If end-of-the-year indulgence has left you feeling less than your best, don’t despair. These six oh-so-green foods are not only delicious, they have been shown to help keep you in fighting trim besides supporting overall good health.
Bonus: Each one comes with a bonus!
Talk about indulgence! Compared to most fruits, avocadoes are high in fat and high in calories – about 230 per cup, sliced. But for all its creaminess, that fat is the heart-healthy monounsaturated variety. A Centers for Disease Control study reports that people who eat avocados are leaner than people who don’t, and they eat more nutritious diets overall. A UCLA study found that participants who ate a slice of avocado on a hamburger had better circulation and less inflammation after the meal than those who didn’t.
Bonus: Add an avocado to a salad, and its fat will help your body make the best use of the vitamins and minerals in the other ingredients.
With apologies to kale, brussels sprouts have taken over as the hottest thing in vegetables. Like other cabbage relatives, they are low in calories (about 25 per half-cup cooked) and high in good-for-digestion fiber, which makes you feel full longer. Brussels sprouts also contain crazy-high levels of vitamin C, which an Arizona State University study indicates helps the body burn fat more efficiently during exercise.
Bonus: Brussels sprouts are tough on cancer! The compound that gives Brussels sprouts their distinctive taste, sulforaphane, also inhibits an enzyme required for cancer cells to develop.
If you want proof this southern classic has come into its own, consider that a luxury department store offered a family-size serving for $66 this holiday season — and sold out. But you don’t have to spend a fortune to get the benefits of this suddenly popular green, leafy vegetable. It’s high in fiber, low in calories, and contains plenty of calcium and vitamin C. Collards also have a very low glycemic index, meaning that unlike some foods they support consistent levels of blood sugar, staving off that hangry feeling.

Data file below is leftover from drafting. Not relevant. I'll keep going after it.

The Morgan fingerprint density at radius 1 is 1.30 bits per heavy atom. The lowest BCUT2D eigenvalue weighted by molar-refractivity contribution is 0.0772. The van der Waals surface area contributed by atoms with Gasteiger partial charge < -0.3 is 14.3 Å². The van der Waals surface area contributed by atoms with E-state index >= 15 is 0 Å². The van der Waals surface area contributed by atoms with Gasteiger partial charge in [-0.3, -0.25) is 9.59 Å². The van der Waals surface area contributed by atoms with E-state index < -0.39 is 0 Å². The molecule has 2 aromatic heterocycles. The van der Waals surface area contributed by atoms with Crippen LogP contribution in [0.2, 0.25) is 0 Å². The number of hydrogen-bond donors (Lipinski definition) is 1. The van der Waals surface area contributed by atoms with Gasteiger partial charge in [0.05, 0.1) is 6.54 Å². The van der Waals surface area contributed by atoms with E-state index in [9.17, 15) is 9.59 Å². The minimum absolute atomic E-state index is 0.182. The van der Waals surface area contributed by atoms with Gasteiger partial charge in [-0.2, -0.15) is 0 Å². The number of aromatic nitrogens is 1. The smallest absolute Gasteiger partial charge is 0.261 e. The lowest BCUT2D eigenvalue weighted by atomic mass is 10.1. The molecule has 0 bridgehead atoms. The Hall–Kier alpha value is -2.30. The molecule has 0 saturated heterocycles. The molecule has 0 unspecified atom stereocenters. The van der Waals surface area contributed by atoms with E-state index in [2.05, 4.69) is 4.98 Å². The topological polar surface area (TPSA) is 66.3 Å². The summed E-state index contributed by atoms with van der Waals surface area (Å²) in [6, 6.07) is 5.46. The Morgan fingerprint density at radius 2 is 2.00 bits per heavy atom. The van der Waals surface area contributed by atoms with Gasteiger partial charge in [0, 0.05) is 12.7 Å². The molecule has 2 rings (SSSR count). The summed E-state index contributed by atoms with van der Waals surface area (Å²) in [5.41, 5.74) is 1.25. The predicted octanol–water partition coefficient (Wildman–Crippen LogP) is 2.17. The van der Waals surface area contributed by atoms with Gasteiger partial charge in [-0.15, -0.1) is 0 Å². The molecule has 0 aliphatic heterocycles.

Bonus: Collard greens contain almost as much bone-strengthening calcium as milk, about 270 milligrams per cup, cooked.
When you think vitamin C, you probably think orange, but the fact is green peppers contain almost 30 percent more than oranges of the world’s best-known vitamin. And no diss to citrus, but peppers are also a whole lot lower in sugar and calories. What does vitamin C have to do with staying lean? Without it, your body can’t burn stores of fat.
Bonus: Green peppers are good for your eyesight. A cup of slices contains more than 300 micrograms of the carotenoids essential to prevent macular degeneration, one of the leading causes of blindness as people age.
In spite of their down-under moniker, the kiwi fruit comes originally from China and was introduced to the United States only in the late 1960s. Characterized by a rough exterior, brilliant color and crunchy black edible seeds, kiwis are packed with fiber and can be indulged in without fear of causing a blood-sugar roller coaster. Like peppers, they contain more vitamin C than oranges.
Bonus: Studies show kiwis’ distinctive combination of antioxidant compounds may help prevent cancer.
You love them in your mojito, but did you know the juice has long been considered a great way to start the day? According to Indian tradition, replacing your morning cup of coffee with a cup of hot water and lime juice aids in digestion, diminishes sugar absorption and encourages your metabolism to burn fat more efficiently all day. Anyway, the jolt of sour can’t help but wake you up!
Bonus: Lime juice is a good astringent. Just infuse a cotton ball with it and give your face a gentle pat down to exfoliate, refresh and cleanse.
Indulgence doesn’t have to mean butter, sugar and alcohol. Redefine the word to incorporate the trending foods above, and indulge in a healthy, lean you for the new year.